The industry group that set forth the new work item for a globally harmonized approach to medical device cybersecurity, which is currently under development, released a new white paper that provides an overview of best cybersecurity practices in medical technology manufacturing.
The new white paper is intended to increase a manufacturer’s level of cybersecurity sophistication in manufacturing and engineering processes by following seven principles. These include segmenting networks, understanding data types and flows, hardening devices, monitoring devices and systems, user management, updating devices and providing a recovery plan-escalation process. For each principle, the paper provides information on the identification of threats, recommendations for manufacturers to incorporate as well as relevant reference documents, including the appropriate consensus standards.
The document speaks to a recently reimagined approach to worldwide cybersecurity as medical devices become increasingly connected, presenting new challenges with potential cyber incidents and threats to patient safety.
The “many risks that can be expected” range from “infection of new products with malicious software during production” to “leak of product software certificates,” according to DITTA’s white paper
Last September, the International Medical Device Regulators Forum (IMDRF) approved
its new work item (NWI) on cybersecurity that the Global Diagnostic Imaging, Healthcare IT & Radiation Therapy Trade Association (DITTA) developed. DITTA proposed
the NWI at an IMDRF management committee meeting earlier that month and called for members from the US Food and Drug Administration (FDA) and Health Canada to lead the regulatory harmonization efforts on cybersecurity. The committee agreed and set FDA and Health Canada as co-chairs of the NWI, which took shape earlier this week on IMDRF’s website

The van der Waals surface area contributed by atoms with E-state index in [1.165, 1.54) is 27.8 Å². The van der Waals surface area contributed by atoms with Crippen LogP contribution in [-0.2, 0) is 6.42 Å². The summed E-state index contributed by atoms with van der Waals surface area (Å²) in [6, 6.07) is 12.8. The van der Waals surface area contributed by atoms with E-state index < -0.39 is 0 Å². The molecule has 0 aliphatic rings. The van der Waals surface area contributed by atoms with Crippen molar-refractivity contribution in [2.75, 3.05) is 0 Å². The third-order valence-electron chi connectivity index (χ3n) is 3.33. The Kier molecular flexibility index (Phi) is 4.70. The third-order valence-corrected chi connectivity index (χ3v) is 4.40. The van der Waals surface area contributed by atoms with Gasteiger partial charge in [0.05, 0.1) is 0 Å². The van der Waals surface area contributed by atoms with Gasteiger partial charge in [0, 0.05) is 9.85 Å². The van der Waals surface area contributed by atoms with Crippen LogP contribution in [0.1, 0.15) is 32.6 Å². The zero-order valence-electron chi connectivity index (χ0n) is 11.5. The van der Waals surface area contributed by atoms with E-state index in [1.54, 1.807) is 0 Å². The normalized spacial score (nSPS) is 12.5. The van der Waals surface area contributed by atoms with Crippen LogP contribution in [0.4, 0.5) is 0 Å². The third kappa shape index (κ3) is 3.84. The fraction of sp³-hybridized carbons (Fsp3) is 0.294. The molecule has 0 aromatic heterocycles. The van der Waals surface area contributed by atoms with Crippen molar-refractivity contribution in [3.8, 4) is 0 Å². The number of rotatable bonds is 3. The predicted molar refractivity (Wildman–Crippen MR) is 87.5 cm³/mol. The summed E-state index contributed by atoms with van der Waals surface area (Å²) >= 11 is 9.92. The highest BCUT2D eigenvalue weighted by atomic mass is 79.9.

The NWI seeks to “promote a globally harmonized approach to medical device cybersecurity that at a fundamental level ensures the safety and performance of medical devices while encouraging innovation,” IMDRF wrote. It is “thus intended to provide medical device cybersecurity guidance for stakeholders across the device lifecycle.” As part of the NWI, FDA and Health Canada are now charged with developing a new IMDRF technical document to provide harmonized guidance on key cybersecurity terminologies as well as promote information-sharing and cybersecurity as a shared responsibility.
Meanwhile, FDA released
its updated premarket cybersecurity draft guidance last October. Health Canada issued
its own draft guidance on premarket cybersecurity shortly thereafter. The two documents share a lot in common, including the push for a total lifecycle approach.
Representing the Medical Imaging Technology Association (MITA), Canada’s MEDEC and several other global trade associations, DITTA noted in its white paper that it “believes that the number of cybersecurity requirements within the medical technology manufacturing facility and engineering processes will increase along with product quality demanded by global regulatory requirements.”
Working group membership has yet to be determined for the development of IMDRF’s medical device cybersecurity guide. DITTA, however, has served in various other IMDRF work items throughout the years, including on software as a medical device. DITTA is now set to participate in China’s first NWI proposal on clinical evaluation, which received approval
last year. The initial information on the NWI for a harmonized approach to clinical evaluation was posted
this week as well.